Wonder of Wonders, Miracles of Miracles - God made a Donkey Talk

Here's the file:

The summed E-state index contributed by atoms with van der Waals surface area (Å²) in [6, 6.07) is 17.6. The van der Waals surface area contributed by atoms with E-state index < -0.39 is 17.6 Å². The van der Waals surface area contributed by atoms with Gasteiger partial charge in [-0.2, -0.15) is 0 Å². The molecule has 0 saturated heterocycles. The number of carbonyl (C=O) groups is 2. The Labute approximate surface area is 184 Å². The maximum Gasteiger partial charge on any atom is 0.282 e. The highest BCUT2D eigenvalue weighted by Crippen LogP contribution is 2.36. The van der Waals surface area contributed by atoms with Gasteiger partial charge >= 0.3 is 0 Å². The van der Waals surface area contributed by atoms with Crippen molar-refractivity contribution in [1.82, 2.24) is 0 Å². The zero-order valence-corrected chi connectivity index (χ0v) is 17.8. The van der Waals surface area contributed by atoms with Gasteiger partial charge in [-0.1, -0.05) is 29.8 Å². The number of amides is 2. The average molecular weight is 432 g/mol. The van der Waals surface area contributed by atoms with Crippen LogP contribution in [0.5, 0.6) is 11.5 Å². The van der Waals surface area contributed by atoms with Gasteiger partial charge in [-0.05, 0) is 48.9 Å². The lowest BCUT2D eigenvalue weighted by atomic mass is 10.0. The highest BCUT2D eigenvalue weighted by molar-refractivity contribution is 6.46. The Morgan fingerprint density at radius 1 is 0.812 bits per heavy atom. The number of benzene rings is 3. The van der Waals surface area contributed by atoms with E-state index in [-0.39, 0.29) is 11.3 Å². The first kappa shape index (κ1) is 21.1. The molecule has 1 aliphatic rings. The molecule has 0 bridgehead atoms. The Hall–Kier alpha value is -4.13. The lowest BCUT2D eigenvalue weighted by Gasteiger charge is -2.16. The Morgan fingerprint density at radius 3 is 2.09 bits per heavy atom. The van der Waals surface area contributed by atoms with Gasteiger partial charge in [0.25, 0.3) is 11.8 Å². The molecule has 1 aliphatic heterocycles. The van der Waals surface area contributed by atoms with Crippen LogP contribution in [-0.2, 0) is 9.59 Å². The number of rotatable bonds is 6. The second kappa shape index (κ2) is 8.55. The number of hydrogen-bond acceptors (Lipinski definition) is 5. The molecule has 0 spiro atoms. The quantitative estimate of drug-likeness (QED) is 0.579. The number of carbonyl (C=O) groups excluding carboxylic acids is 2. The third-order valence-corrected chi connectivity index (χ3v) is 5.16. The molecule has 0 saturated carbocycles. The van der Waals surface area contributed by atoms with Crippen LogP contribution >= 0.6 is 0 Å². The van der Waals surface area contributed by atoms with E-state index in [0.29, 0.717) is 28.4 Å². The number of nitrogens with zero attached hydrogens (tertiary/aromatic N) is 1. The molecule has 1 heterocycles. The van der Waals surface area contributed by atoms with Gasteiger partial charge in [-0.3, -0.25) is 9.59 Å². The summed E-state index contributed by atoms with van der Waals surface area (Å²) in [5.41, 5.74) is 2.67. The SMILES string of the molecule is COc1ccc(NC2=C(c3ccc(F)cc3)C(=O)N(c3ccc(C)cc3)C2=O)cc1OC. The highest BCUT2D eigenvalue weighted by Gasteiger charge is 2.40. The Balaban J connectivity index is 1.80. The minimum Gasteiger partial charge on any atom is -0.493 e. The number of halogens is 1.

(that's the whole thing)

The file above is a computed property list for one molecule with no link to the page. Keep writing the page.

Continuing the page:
Join Geoffrey Stern and Rabbi Adam Mintz recorded on Clubhouse Friday June 25th as they identify the miracle of the Talking Ass as a singular gratuitous miracle which serves as neither a sign or lesson, punishes the wicked or provides a victory to the children of Israel. We use this as an excuse to explore the refreshingly ambivalent attitude of the Torah and Rabbinic Judaism to miracles. Link to Sefaria Source Sheet here: www.sefaria.org/sheets/331556 Transcript: Geoffrey Stern Welcome to Madlik on clubhouse every Friday at four Eastern. This week's parsha is Balak, which is about a Moabite king who looks out into the desert and sees the children of Israel on their way about to cross over his country on the way to the promised land. And he is concerned he's scared. The actual word that is used for him being scared is "vayagar", which is interesting, because it's the same root as the word for stranger. But fear of the stranger we'll leave for another time. What interests me today is that he sent out some messengers to hire a Moabite prophet named Balaam. And the messengers go to this Balaam and ask him to curse the Jewish people. And Balaam says, Well, I have to sleep on it. And he truly speaks to the Lord our God that night. And the Lord says, You can't curse these people, they are blessed. And he goes back and forth with these messengers, and they offer him more and more money. So he takes another night. And finally he cajoled the Lord into letting him go to at least meet with the King Balak. And on the way there, he's riding his donkey, and his donkey sees an angel at the end of the road, maybe they were on a bridge. And much like the story of the Black Beauty, the donkey turns to the side, and Bilaam whips the donkey. The donkey sees the angel again turns to the other side, this time he scrapes the leg of Bilaam. And now Bilaam is really angry and hits her again. And finally "the Lord opened the ass's mouth. And she said to Balaam, what have I done to you that you have beaten me these three times? Balaam says to the ass, you have made a mockery of me. If I had a sword with me, I'd kill you. And the ass said to Balaam Look, I am the ass that you have been riding all along until this day, have I been in the habit of doing this to you? And he answered No." And so we have a story of a donkey talking. And what is remarkable to me is that it's just part of the story. Bilaam doesn't doesn't say: "Wow, I didn't know that you could talk" he responds to the donkey. And so I'd like to use this as an opportunity to understand and to explore the function, the place, the value of miracles, in religion in general, and in the Jewish and ancient Isralite traditions in particular. And we will explore all the different variations of miracles that appear in the in the text. But to me, this is striking in just kind of being gratuitous. Being there, for no good reason could have been the angel himself talking to Bilaam. So the question that I raise is what is the function of the donkey in this story. And then in general, what is the place of the miraculous in Judaism Adam Mintz The Torah is full of miracles, the receiving of the Torah, the splitting of the Red Sea and the 10 plagues. What's interesting is talking animals. The only other talking animal, that we have is the snake at the beginning of the Torah, where the snake talks to Eve. And it's fadinating to compare the snake talking to Eve to the donkey, talking to Bilaam. First of all, it's interesting about the choice of animals. Now I'm not an animal person. So to me, all animals are the same. So I don't know why in one case, you choose to snake and in the other case you choose a donkey, just choose one animal so I don't understand why there's a different type of animal. But look at the first case of the animal speaking, the snake tries to trick Eve. The second time, the donkey actually tells the truth to Bilaam. What's the purpose of the animal speaking, both to trick Eve and to tell the truth to Bilaam. I find that to be an interesting question. Geoffrey Stern I like your comparison. I would like to kind of broaden the question not so much of animals speaking, but of nature being changed of breaking the rules of nature. But I do think that even if you look at it from that point of view, there are different types of miracles that we see in the Bible. There are miraculous salvations, the splitting of the sea of Reeds. Clearly, when this small band of Jews wins a battle, that's a miracle. But it's a functional miracle. And there are other miracles that we'll explore today. But to me, what strikes me about maybe both of these miracles, besides the fact that there are animals talking is it almost seems like it's gratuitous? You know, you sometimes you see a movie, and you say, you know, they didn't need that sex scene, it was a gratuitous sex scene. In this case, I don't think you really needed the donkey to talk, I think that maybe the angel could have spoken. It almost doesn't seem to be inherent in the story in the case of the snake. So the snake really was tempting Eve. And of course, this was very early on, in the kind of the segmentation of the animal world and the human world. So you can even make a case that maybe the snake sheds its skin, so it's immortal, or it was immortal in the old world. Oreven better yet. Let me try this distinction between the snake and the donkey. This snake could very easily be associated with Satan. And the donkey, as you said, was speaking from a good place, from God. It doesn't surprise us. If Satan goes.... the evil in the world goes and breaks the rules. But the question of why this donkey spoke of why we needed it to speak. And is it unique from that point of view, from our point of view of gratuitous miracles, if you will? What do you do about that distinction? Adam Mintz That's a great question. So the snake has a job, because the snake is there to trick Eve. And maybe you needed something out of the ordinary, to trick Eve. She wasn't going to be tricked in a normal way. But what role did the donkey play? Actually, Geoffrey, you can ask in a more basic question, just in the story of this week's parsha. What role does the donkey play? If you were to delete the word donkey, would it change the story at all? Geoffrey Stern I totally agree. And that's why I you can call it superfluous. You can call it gratuitous. And it doesn't even seem to get the reaction one would expect. Bilaam doesn't say oh, my God, a talking donkey! He just answers it. He says you've made a fool of me. Like he talks to donkeys every day. So I want to suggest that this is not strange only to us. There is a passage in Pirke Avot (The Ethics of the Fathers) that talks about 10 things being created on the eve of the first Shabbat right after creation had been finished, at twilight, Ben Hashmashot. And it lists a bunch of miracles. It says the mouth of the earth which I assume is a relationship to Korach, the mouth of the well. The mouth of the donkey which is a clear association with the the donkey in our story. The rainbow the manna, the staff of Moses, I guess when he was in front of the magicians in Egypt. And the bottom line of it is this mishnah in Avot. First, 2nd, 3rd Century AD has a problem with miracles. And what it is ultimately saying unless I'm reading it wrong, is that every time one of these miracles happened, it's almost like an algorithm or a hack written into creation. So that donkeys did not speak. But somehow they threw a little piece of code into the donkey heritage that at that moment on that bridge that donkey was going to speak and it's far fetched, but what's not far fetched is they're clear unhappiness and unwillingness to accept that the rules of nature change. And what makes that remarkable to me is, these are rabbis, these are members of a religion, and is not religion based on breaking the laws of nature on a higher authority ..... on miracles? To me, this bias against changing the world and for nature, and the rules of nature is very impressive. What's your read of this Mishnah? Adam Mintz I think I want to take it back for a minute. It says here that these things were created Ben Hashmashot. What do you make of that? They were created in the last moments of Friday? It's almost as if they're not part of the normal creation. They were snuck in at the last minute when nobody was looking. Right? That's the first question you have to ask. It's telling you that they don't quite fit into nature. But what is the idea of Ben Hashmashot? Geoffrey Stern To me, it's, as you say, the code was written, the the product was created. And somebody in this case God threw in a few secret back, (if I was a programmer, I would know the right word). But back codes, that at the precise moment that they were necessary, they would do what was needed to be done. But ultimately, it was pre ordained, it almost smells like either God cannot or will not make changes in the laws of nature besides these 10 or 11 changes. That to me is what is impressive, but the hashmashot, the Twilight part of it is, this is a fuzzy area. This is whether it's an afterthought, or a little tweak, or Twinkle, I don't know. Adam Mintz Good. I think that that's good. But I think that what we're actually doing Geoffrey, logging up all of the oddities of this talking donkey. When he was created, what he did, how was he different than the snake? Right? And it's all gratuitous. It's not necessary. So not only does the Torah make a big fuss about something that doesn't need such a big fuss, but the rabbi's seem to make a big fuss about something that doesn't need such a big fuss does not interest you also? Geoffrey Stern Well, well, it does. I mean, it's hard to say that the Manna was gratuitous. So I don't think that they are lined up necessarily against gratuitous stuff. But what they are saying is it's a very strong, I would say, an powerful expression of the rabbi's dedication and commitment to the laws of nature, that we do not live in an arbitrary world where either God or other spiritual forces can play with it. And I think that you could actually make a case that this kind of general approach, which I would love to characterized as being either neutral towards miracles, or almost anti miracles, led to great scientists coming out of our tradition, such as my Mainmonides, who clearly picks up on this discussion in many of his writings. Who believes that there is a science out there, there are laws of physics and laws of chemistry and all that, it's not arbitrary. It's like Einstein said, "God does not play dice with the universe". So that's on a scientific level. But even on a spiritual level, it seems to me they didn't get a rise from the miraculous. And in fact, they had to go out of their way to come up with this theory, to downplay the miraculous and from a spiritual community and from a 2000 plus year old religion, whether now but certainly in the past where we lived in a magical world and there was magical thinking and many times it was associated with religion, they didn't seem to buy into it, and that's what strikes me as so interesting. Adam Mintz Good, I like that. I like that connection to Maimonides. This is really the clash between miracles and science. This is how you started when you asked me, are there miracles? And the answer is, yes, there are miracles. But how do you explain miracles in the light of science? Now, Geoffrey, when you talk about miracles? Would you say that this story of the talking donkey is like the splitting of the sea? Geoffrey Stern So I think not. And that's why I said, I find the story of the talking donkey unique because it's gratuitous....I was going to kind of parse different types of miracles that are in the Torah, you know, they say that Eskimos have 100 words for snow. Well, it seems to me the rabbi's have a bunch of words for the miraculous. There's a word called an "Ote" a sign. But again, it's not gratuitous, because we call Shabbat, an "Ote" a sign We call Tephilin, an "Ote" that you put on your arms. And from that perspective, where it was a change that caught your attention, the change was not significant because of the change, it was significant because it was a symbol, it was a sign. Another word that's used is a "Mofet" and that goes more in terms of things that are changes in nature, like the 10 plagues, like the splitting of the Red Sea, that inflicted God's wrath or power on sinners, I guess you could include with that. Even Korach, although we're going to get a second to the word use there (Nes). But again, these were very practical, and they didn't necessarily have to be impossible, they might have been improbable. This splitting of the Red Sea is is something that was miraculous because it came at the right time, at the right instant, but it could be explained. All of the magicians were able to explain everything that Moses did with the staff, which was included in our list. So besides "Mofet" and "Ote". The other one is "nes", which is I think a common word for miracles. Adam Mintz But what does the word "nes" mean? "Nes" is like a flag a marker. Geoffrey Stern It is but if you recall, when God tested Abraham before the the sacrifice of Isaac before the Akeda, it said "v'Hashem Nisa et Avraham", he tested him and Nachmanidies explains that it is a flag it is something that rises up, but it's also a test. In other words, it's an opportunity for us to reveal our strength or power, our perseverance. And there were more words for miracles and we'll get to them in a second. But for these most common words are symbolic, as much as they are changing nature. They are morally, ethically, spiritually edifying in case of testing Abraham, and being able to survive the test. So, again, I do think there is an issue of a gratuitous miracle. And the funny thing here is that it doesn't even refer to Bilaam's donkey talking as a miracle. It's so funny that it just kind of puts it into the narrative without making any changes. But again, if we're using this as an excuse to explore the biblical version of miracles, it too says with the rabbies, I think, very little value for gratuitous miracles. There's no point just impressing people, by changing nature and saying up there must be a god there must be a spiritual element. The changes in nature are either to protect, to defend, to punish or to edify and to serve as a symbol. Adam Mintz Okay, all this is great. Now, I have another question. What do you make about the fact that the Donkey spoke with non Jewish prophet? You think that's significance? Of all the all the ways to use the donkey? Isn't it a funny way to use the donkey? Geoffrey Stern I think it's beautiful that the prophetic power of Bilaam the Prophet is also taken for granted. And that teaches me that God speaks to all people. Why in this particular instance, was there a use of a donkey? I don't have an answer for you. What I'm more impressed with is that Bilaam is without any explanation, understood that he can go to bed at night and speak to our Lord, which is his Lord. But I don't have an answer about the donkey being used to speak to him in particular. Adam Mintz Now, Michael, I think has jumped up as a speaker. Geoffrey Stern which we will always welcome. Michael Posnik A question, What does Bilaam learn from that moment? when nature is upside down? What does he actually learn when everything he wants to do? According to his plan and his desires and strategies? What does he learn from something that is completely incomprehensible to him? What changes does that bring about in him? Geoffrey Stern If you read the text, his answer to the donkey is the only insight that we get. And what he says is you have made a mockery of me. And this is a parallel with the story of Black Beauty, the horse that saves the life of the rider. These horses and animals that save us, they all seem to get punished. But in this particular case, Bilaam is embarrassed. It almost seems as though he has this ability to be a prophet. He wanted to exploit it for money. He literally wants to do what he's asked to do, but he can't. And now he's embarrassed. And I think it gives us an insight into him. He's not our typical vision of a prophet in terms of being a pure person. He seems to be someone who can tap into these powers, and is able to exploit them. Rabbi what's your feeling? Adam Mintz I think Michael, I think you've identified a problem in this text, meaning what is the significance of that piece of the story? I just want to turn it and take some of what Geoffrey said, and some what Michael said. And I want to just pull back a minute, Geoffrey, to what you started with, about miracles. And I want to know where you think this miracle of the donkey speaking, falls in the Torah's kind of List of miracles? Is this a big miracle? Is this kind of, beside the point miracle? You called it gratuitous? That's something else. That has to do with the fact that it's unnecessary? What about in terms of like, changes of nature? Do you think having an animal talk is as big a miracle as splitting of the Read Sea? Geoffrey Stern So we're where I'm going, in my mind with this is using the donkey who is for better or worse, a universal symbol of a lowly creature, a creature of labor, a creature that gets no respect a cousin of a horse who is is a beautiful creature. And that kind of is is echoed in Bilaam's comment. You're embarrassing me, you know, maybe if you were a lion or something with more stature. We have to assume the donkey was picked with intentionality. And I think that the message that the donkey is sending, therefore, is very also humble, and down to earth. And I guess I promised that I wouldn't leave everybody in a cliffhanger as to how the whole story turns out. But I do at this point want to say that Bilaam ultimately, his arm is twisted, and he has to deliver some sort of blessing or curse and it turns out to be a blessing. So the blessing that he gives is in every synagogue as you walk in, it's "MaTovu Ohalicha Yaakov, Mishkenotecha Yisrael" "How goodly basically are the tents of Israel, which, again, a tent is as humble a life, pastoral nomadic life as you could ever have. And to me, the whole story is a celebration of the simple things in life if you want to be trite, it's helping us recognize that there's a miracle in the most simple things. So that to me kind of ties together why a donkey was used in this particular situation, and what the takeaway was either from Bilaam or from God through the mouth of Bilaam. Orna, I'd love to hear your thoughts. Orna Stern The voice of God that was talking through the donkey because the same way whenever God wants to speak to us and he speaks through animals.... the snake and they are all lowly animals .... the humbleness of God that he talks to us. The message from the snake was beautiful message because that Adam and Eve should leave Gan Eden to go explore the world. And then Moses that he spoke to Pharoah also through the snake. And every miracle that happended like Isaac. The ram that was caught in the tree. It'a all about animals .. the voice of God. The message is so beautiful. It's also for nowadays. "Shevet Achim gam Yachad" We all need to love each other, to respect each other everywhere in this country oin Israel. With anti-semitism and everything. Adam Mintz I just want to say Geoffrey, I think it's important to say that, you know, given what happened in Florida this week (A collapse of a 12 story building with 150 souls killed), you think about "Ma tovu Ohalecha Yaakov" the blessing is the most simple thing. Where we live is the most simple thing. But we rely on it. And you see what terrible things can happen in even in the most simple thing that we have. Geoffrey Stern Absolutely. You see the images of, of children talking about their parents or grandparents or parents talking about their children. It's it's really just harrowing how this building was pancaked down into rubble. But it does remind you that in the structures that we live our lives and those lives are based relationships. And what I was thinking in terms of this kind of takeaway, in terms of ultimately Bilaam could have been used as a mouthpiece to give any message, but ultimately, the blessing that he gave related to just the simple community of these Bedouin/nomadic Jews in the desert. So I was thinking of another type of statement in the Talmud, I think I might have even quoted it before, where a woman matriarch asks a rabbi, "After God created the world", and I don't give her credit for knowing this, but not only created the world during the seven days of creation, but even during that Twilight period, after you did it all. "What do you do with yourself? Because she obviously understood that God is not changing nature on a regular basis. And the answer for those of you who know the stories is wonderful. And it says that God is making matches "Misadech Sheduchim" he is joining people together. And it's a wonderful story, and it goes on. But it reminded me of this song in Fiddler "Miracles of Miracles, Wonders of Wonders". And if you remember the lyrics to that song, it almost is identical "It says wonders of wonders miracles of miracles, God took a Daniel once again, stood by his side and miracle of miracles, walked him through the lions dead. And it goes down through the walls of Jericho, and it talks about the Red Sea splitting and it talks about every little miracle or large miracle that God did. But he says "but the most miraculous one of all, is that out of a worthless lump of clay. God has made a man of me today" My dad gave me a book called Wonders of Wonders by a Columbia professor. And it talks about everything that went into writing the play. And so I did a little research. And I looked for, were they aware of this midrash that God is misadech shiduchim. And I was surprised that the writers of most of the lyrics were Jews, but were very remote from the Jewish background. And literally, they came up with an idea of miracles. And according to this book, they were in a motel, and they grabbed the Gideon's Bible, and they started looking for miracles to put into lyrics. But to me, they were spot on. And maybe it's because this idea we Jews have that the real miracles in life relate to human beings, to the ability of us to find connections with each other, for the abilities of us to have hope when there should be no hope. Those are the true miracles. And to me, that's what Ma Tovu Ohalecha Yaakov is all about. Adam Mintz That's really nice. I like that as an ending. I think that's a beautiful way to end a discussion. You said it was a little light today. I think talking about miracles is not light at all. I think there's a lot of real good substance in here. Geoffrey Stern Well, thank you for that. I agree. And I think that the the donkey certainly got his money's worth today, because he triggered this wonderful conversation.